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NASA Finds 'Big Baby' Galaxies In Newborn Universe

Date:
October 4, 2005
Source:
NASA/Jet Propulsion Laboratory
Summary:
Two of NASA's Great Observatories, the Spitzer and Hubble Space Telescopes, have teamed up to "weigh" the stars in several distant galaxies. One of these galaxies, among the most distant ever seen, appears to be unusually massive and mature for its place in the young universe. This came as a surprise to astronomers. The earliest galaxies in the universe are commonly thought to have been much smaller associations of stars that gradually merged to build large galaxies like our Milky Way.

A combined visible and infrared view of galaxy HUDF-JD2. In the browse image, Hubble's visible light image is in the upper right, Hubble's near infrared view is in the lower left, Spitzer's infrared camera is in the lower right and the combined view of all three images in the upper left.
Credit: Image courtesy of NASA/Jet Propulsion Laboratory

Two of NASA's Great Observatories, the Spitzer and Hubble SpaceTelescopes, have teamed up to "weigh" the stars in several distantgalaxies. One of these galaxies, among the most distant ever seen,appears to be unusually massive and mature for its place in the younguniverse.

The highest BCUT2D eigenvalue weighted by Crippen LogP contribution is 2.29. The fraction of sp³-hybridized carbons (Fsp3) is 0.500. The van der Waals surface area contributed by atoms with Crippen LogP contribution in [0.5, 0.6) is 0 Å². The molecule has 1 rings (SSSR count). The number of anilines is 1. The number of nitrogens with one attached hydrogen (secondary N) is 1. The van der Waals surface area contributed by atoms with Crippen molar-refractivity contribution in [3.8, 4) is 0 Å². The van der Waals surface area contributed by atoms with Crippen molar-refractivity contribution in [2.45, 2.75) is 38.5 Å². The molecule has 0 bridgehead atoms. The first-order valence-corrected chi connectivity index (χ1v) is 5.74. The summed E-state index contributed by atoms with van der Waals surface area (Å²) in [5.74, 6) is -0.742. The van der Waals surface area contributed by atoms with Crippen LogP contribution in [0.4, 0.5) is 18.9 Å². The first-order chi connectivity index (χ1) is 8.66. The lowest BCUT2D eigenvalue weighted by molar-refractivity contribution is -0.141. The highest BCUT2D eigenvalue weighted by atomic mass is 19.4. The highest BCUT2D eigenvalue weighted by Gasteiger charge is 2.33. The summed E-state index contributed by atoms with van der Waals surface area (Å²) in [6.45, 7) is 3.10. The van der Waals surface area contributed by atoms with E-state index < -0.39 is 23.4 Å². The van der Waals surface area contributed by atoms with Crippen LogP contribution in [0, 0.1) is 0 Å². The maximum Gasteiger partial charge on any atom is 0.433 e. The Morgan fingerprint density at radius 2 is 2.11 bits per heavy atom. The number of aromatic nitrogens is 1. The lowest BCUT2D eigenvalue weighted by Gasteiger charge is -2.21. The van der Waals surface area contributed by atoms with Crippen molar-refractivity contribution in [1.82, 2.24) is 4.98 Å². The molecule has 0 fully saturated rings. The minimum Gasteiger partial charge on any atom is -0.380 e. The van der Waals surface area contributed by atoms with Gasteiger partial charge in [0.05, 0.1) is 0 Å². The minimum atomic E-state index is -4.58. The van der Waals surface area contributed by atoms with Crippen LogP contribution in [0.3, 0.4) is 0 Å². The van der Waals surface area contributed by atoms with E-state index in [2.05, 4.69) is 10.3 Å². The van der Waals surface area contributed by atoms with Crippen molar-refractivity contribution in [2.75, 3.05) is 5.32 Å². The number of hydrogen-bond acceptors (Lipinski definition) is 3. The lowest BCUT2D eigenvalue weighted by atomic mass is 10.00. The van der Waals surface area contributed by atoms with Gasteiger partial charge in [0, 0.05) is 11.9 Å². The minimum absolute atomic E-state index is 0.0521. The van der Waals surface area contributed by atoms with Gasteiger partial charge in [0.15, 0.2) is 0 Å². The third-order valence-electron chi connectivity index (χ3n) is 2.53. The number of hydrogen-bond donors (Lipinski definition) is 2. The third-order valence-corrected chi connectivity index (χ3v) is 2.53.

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This came as a surprise to astronomers. The earliest galaxies in theuniverse are commonly thought to have been much smaller associations ofstars that gradually merged to build large galaxies like our Milky Way.

"This galaxy, named HUDF-JD2, appears to have 'bulked up' amazinglyquickly, within the first few hundred million years after the big bang.It made about eight times more mass in stars than are found in our ownMilky Way today, and then, just as suddenly, it stopped forming newstars," said Dr. Bahram Mobasher of the Space Telescope ScienceInstitute, Baltimore, and the European Space Agency, Paris.

The galaxy was pinpointed among approximately 10,000 others in asmall patch of sky called the Hubble Ultra Deep Field. The galaxy isbelieved to be about as far away as the most distant known galaxies. Itrepresents an era when the universe was only 800 million years old.That is about five percent of the universe's age of 14 billion years.

Scientists studying the Ultra Deep Field found this galaxy inHubble's infrared images. They expected it to be young and small, likeother known galaxies at similar distances. Instead, they found evidencethe galaxy is remarkably mature and much more massive. Its stars appearto have been in place for a long time.

Hubble's optical-light Ultra Deep Field image is the deepest imageever taken, yet this galaxy was not evident. This indicates much of thegalaxy's optical light has been absorbed by traveling billions oflight-years through intervening hydrogen gas. The galaxy was detectedusing Hubble's near-infrared camera and multi-object spectrometer. Itwas also detected by an infrared camera on the Very Large Telescope atthe European Southern Observatory. At those longer infraredwavelengths, it is very faint and red.